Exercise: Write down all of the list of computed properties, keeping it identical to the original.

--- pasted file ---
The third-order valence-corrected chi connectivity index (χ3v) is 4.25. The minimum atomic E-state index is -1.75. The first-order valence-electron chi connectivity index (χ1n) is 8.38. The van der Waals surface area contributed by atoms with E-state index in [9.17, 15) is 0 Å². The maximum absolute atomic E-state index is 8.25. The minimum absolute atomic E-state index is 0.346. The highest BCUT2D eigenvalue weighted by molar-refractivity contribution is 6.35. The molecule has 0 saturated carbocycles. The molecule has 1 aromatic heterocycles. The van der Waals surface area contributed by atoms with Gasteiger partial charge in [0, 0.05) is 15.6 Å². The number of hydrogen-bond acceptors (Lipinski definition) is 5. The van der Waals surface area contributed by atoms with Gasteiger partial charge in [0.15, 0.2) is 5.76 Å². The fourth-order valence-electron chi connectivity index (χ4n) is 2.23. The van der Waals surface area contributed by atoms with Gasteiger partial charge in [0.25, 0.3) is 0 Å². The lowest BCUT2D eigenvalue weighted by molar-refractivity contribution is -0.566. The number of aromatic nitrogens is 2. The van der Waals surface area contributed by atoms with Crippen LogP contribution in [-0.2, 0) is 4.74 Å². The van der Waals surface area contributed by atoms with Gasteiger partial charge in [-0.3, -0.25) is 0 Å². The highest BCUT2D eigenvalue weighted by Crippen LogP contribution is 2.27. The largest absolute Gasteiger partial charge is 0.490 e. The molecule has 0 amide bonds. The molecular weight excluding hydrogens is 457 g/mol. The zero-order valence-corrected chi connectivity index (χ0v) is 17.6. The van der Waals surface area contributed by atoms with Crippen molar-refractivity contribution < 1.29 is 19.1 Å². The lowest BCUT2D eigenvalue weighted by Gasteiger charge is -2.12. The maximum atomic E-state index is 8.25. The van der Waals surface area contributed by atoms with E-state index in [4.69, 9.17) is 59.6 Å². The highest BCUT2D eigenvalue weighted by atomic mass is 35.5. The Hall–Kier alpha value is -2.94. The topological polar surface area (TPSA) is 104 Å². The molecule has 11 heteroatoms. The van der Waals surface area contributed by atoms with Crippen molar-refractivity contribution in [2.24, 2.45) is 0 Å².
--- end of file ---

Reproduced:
The third-order valence-corrected chi connectivity index (χ3v) is 4.25. The minimum atomic E-state index is -1.75. The first-order valence-electron chi connectivity index (χ1n) is 8.38. The van der Waals surface area contributed by atoms with E-state index in [9.17, 15) is 0 Å². The maximum absolute atomic E-state index is 8.25. The minimum absolute atomic E-state index is 0.346. The highest BCUT2D eigenvalue weighted by molar-refractivity contribution is 6.35. The molecule has 0 saturated carbocycles. The molecule has 1 aromatic heterocycles. The van der Waals surface area contributed by atoms with Gasteiger partial charge in [0, 0.05) is 15.6 Å². The number of hydrogen-bond acceptors (Lipinski definition) is 5. The van der Waals surface area contributed by atoms with Gasteiger partial charge in [0.15, 0.2) is 5.76 Å². The fourth-order valence-electron chi connectivity index (χ4n) is 2.23. The van der Waals surface area contributed by atoms with Gasteiger partial charge in [0.25, 0.3) is 0 Å². The lowest BCUT2D eigenvalue weighted by molar-refractivity contribution is -0.566. The number of aromatic nitrogens is 2. The van der Waals surface area contributed by atoms with Crippen LogP contribution in [-0.2, 0) is 4.74 Å². The van der Waals surface area contributed by atoms with Gasteiger partial charge in [-0.3, -0.25) is 0 Å². The highest BCUT2D eigenvalue weighted by Crippen LogP contribution is 2.27. The largest absolute Gasteiger partial charge is 0.490 e. The molecule has 0 amide bonds. The molecular weight excluding hydrogens is 457 g/mol. The zero-order valence-corrected chi connectivity index (χ0v) is 17.6. The van der Waals surface area contributed by atoms with Crippen molar-refractivity contribution < 1.29 is 19.1 Å². The lowest BCUT2D eigenvalue weighted by Gasteiger charge is -2.12. The maximum atomic E-state index is 8.25. The van der Waals surface area contributed by atoms with E-state index in [4.69, 9.17) is 59.6 Å². The highest BCUT2D eigenvalue weighted by atomic mass is 35.5. The Hall–Kier alpha value is -2.94. The topological polar surface area (TPSA) is 104 Å². The molecule has 11 heteroatoms. The van der Waals surface area contributed by atoms with Crippen molar-refractivity contribution in [2.24, 2.45) is 0 Å².